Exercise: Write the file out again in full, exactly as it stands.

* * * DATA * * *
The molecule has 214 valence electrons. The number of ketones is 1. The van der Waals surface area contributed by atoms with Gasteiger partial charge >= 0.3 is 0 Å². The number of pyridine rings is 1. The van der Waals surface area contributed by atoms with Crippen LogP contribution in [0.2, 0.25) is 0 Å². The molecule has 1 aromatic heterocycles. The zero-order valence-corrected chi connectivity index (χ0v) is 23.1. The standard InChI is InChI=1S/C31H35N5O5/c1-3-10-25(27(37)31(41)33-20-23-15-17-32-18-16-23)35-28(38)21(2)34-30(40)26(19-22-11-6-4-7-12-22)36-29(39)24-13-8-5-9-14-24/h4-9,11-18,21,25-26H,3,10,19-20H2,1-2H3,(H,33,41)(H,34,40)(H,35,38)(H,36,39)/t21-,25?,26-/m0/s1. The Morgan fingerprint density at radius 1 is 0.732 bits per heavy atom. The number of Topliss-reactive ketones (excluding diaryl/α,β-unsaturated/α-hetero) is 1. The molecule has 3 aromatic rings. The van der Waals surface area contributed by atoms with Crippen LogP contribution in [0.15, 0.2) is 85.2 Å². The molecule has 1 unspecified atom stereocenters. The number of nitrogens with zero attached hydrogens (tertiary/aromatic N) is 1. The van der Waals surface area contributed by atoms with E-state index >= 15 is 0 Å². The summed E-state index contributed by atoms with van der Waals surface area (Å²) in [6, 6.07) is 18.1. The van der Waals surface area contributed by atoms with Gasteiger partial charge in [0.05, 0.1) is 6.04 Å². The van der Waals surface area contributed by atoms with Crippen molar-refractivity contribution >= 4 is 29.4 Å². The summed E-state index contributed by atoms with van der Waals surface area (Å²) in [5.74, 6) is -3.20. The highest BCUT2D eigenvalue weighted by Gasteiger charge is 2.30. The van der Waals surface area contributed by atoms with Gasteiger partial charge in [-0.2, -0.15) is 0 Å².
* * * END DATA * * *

The molecule has 214 valence electrons. The number of ketones is 1. The van der Waals surface area contributed by atoms with Gasteiger partial charge >= 0.3 is 0 Å². The number of pyridine rings is 1. The van der Waals surface area contributed by atoms with Crippen LogP contribution in [0.2, 0.25) is 0 Å². The molecule has 1 aromatic heterocycles. The zero-order valence-corrected chi connectivity index (χ0v) is 23.1. The standard InChI is InChI=1S/C31H35N5O5/c1-3-10-25(27(37)31(41)33-20-23-15-17-32-18-16-23)35-28(38)21(2)34-30(40)26(19-22-11-6-4-7-12-22)36-29(39)24-13-8-5-9-14-24/h4-9,11-18,21,25-26H,3,10,19-20H2,1-2H3,(H,33,41)(H,34,40)(H,35,38)(H,36,39)/t21-,25?,26-/m0/s1. The Morgan fingerprint density at radius 1 is 0.732 bits per heavy atom. The number of Topliss-reactive ketones (excluding diaryl/α,β-unsaturated/α-hetero) is 1. The molecule has 3 aromatic rings. The van der Waals surface area contributed by atoms with Crippen LogP contribution in [0.15, 0.2) is 85.2 Å². The molecule has 1 unspecified atom stereocenters. The number of nitrogens with zero attached hydrogens (tertiary/aromatic N) is 1. The van der Waals surface area contributed by atoms with E-state index >= 15 is 0 Å². The summed E-state index contributed by atoms with van der Waals surface area (Å²) in [6, 6.07) is 18.1. The van der Waals surface area contributed by atoms with Gasteiger partial charge in [0.05, 0.1) is 6.04 Å². The van der Waals surface area contributed by atoms with Crippen molar-refractivity contribution >= 4 is 29.4 Å². The summed E-state index contributed by atoms with van der Waals surface area (Å²) in [5.74, 6) is -3.20. The highest BCUT2D eigenvalue weighted by Gasteiger charge is 2.30. The van der Waals surface area contributed by atoms with Gasteiger partial charge in [-0.2, -0.15) is 0 Å².